Having recapped Kimmy Schmidt since its beginning, I’m now emotionally prepared for the, uh, joys of That One Episode a Season Where Tina Fey and Robert Carlock Take on Race. This is that episode, and I’ll say this: It’s way less bad than the reveal of Jacqueline’s Native American heritage or Titus’s Asian blackface routine. In fact, parts of it are even okay! But if you’ve been watching Kimmy Schmidt expecting a nuanced take on race and political correctness, you probably flew the coop a long time ago, and I honestly can’t blame you.
The story kicks off with Kimmy realizing that with no bunker and no Jacqueline, she can take a weekend off for the first time. (Even after joining Giztoob, she’d spent her Saturdays building file-cabinet forts and restocking the Rice Krispies Treats supply.) Discovering that a broke Jacqueline is living in the Giztoob office and subletting her condo for extra cash, Kimmy invites her over for a sleepover. Armed with a Roku plucked from the trash by C.H.E.R.Y./L., Kimmy, Jacqueline and Titus embark on Kimmy’s first binge-watch, marathoning a Sex and the City–esque show (“written by a rich, mean gay man!”) and developing a fascination with the characters’ lifestyles of shopping, spas, and brunch. Kimmy quickly resolves to “do weekends to the max” like they do, and Titus is willing to join as long as she’s buying.
After a whirlwind day of mimosas and sex talk with C.H.E.R.Y./L.and shopping at the Salvation Coast Guard, Kimmy treats Titus to a mani-pedi at a salon. But while Titus quickly becomes yet another member of the demanding clientele (“My left foot, like her namesake Mr. Day-Lewis, is a bit eccentric, but demands the star treatment!”), Kimmy is creeped out. The salon’s owner, who’s verbally abusive to his all-female, identically dressed staff, is giving her “bunker vibes.” So, in the grand tradition of many guilty white ladies before her, she resolves to be as nice as she can to the staff: “learn names, talk to them, maybe pick up a little Korean while I’m at it. Because all lives matter!” (Titus: “I’ll allow it … context.”)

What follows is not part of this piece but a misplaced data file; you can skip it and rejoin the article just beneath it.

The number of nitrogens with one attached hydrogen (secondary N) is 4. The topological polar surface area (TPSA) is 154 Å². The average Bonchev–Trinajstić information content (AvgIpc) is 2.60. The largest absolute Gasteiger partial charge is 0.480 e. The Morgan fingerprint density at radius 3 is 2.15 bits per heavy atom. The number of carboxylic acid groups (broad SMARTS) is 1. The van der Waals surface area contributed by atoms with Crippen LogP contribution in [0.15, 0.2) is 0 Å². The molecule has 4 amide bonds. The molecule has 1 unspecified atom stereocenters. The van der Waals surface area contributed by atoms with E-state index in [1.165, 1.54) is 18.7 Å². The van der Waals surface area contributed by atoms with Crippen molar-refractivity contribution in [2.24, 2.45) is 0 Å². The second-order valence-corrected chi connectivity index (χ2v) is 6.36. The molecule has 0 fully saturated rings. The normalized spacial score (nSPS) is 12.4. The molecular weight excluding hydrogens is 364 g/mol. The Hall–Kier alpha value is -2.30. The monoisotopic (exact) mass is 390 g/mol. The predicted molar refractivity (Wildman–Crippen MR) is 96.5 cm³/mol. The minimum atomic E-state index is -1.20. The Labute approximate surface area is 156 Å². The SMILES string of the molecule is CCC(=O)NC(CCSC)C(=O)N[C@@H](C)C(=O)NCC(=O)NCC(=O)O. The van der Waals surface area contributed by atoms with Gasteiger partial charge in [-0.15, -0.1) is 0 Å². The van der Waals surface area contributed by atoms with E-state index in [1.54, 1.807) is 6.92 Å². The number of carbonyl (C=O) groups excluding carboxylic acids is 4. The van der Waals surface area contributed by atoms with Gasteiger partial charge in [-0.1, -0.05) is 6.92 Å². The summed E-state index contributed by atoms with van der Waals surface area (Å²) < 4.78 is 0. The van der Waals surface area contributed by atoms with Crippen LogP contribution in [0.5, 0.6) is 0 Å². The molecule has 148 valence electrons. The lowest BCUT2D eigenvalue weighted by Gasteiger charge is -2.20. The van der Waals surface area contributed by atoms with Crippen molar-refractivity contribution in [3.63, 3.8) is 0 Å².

Kimmy’s nail technician “Kelly” (actually Ji-Yeon, but forced to wear a rotating selection of fake name tags that also include “Vanessa” and “Lashonda”) isn’t having it. She’s essentially an indentured servant paying off a $10,000 fee for being smuggled to the U.S., and her shitty boss is stealing her tips. (Sadly, this part of the story is all too real.) Ji-Yeon thinks Kimmy is a rich white lady who’s sticking her nose where it doesn’t belong; Kimmy, who certainly knows from privation, manipulation, and abuse, is undeterred from trying to help.
Mediating this conflict is Titus, who gives Kimmy a short object lesson in white privilege that’s succinct and funny enough to be used in classrooms anytime someone makes the whole “but I’m white and I didn’t grow up with any privilege” argument. When Kimmy tries on a fur coat in a store, she’s encouraged to take it outside for a stroll and bring it back; Titus merely thinks about trying it on, and is sassed by a salesperson who tells him the bathroom is for customers only.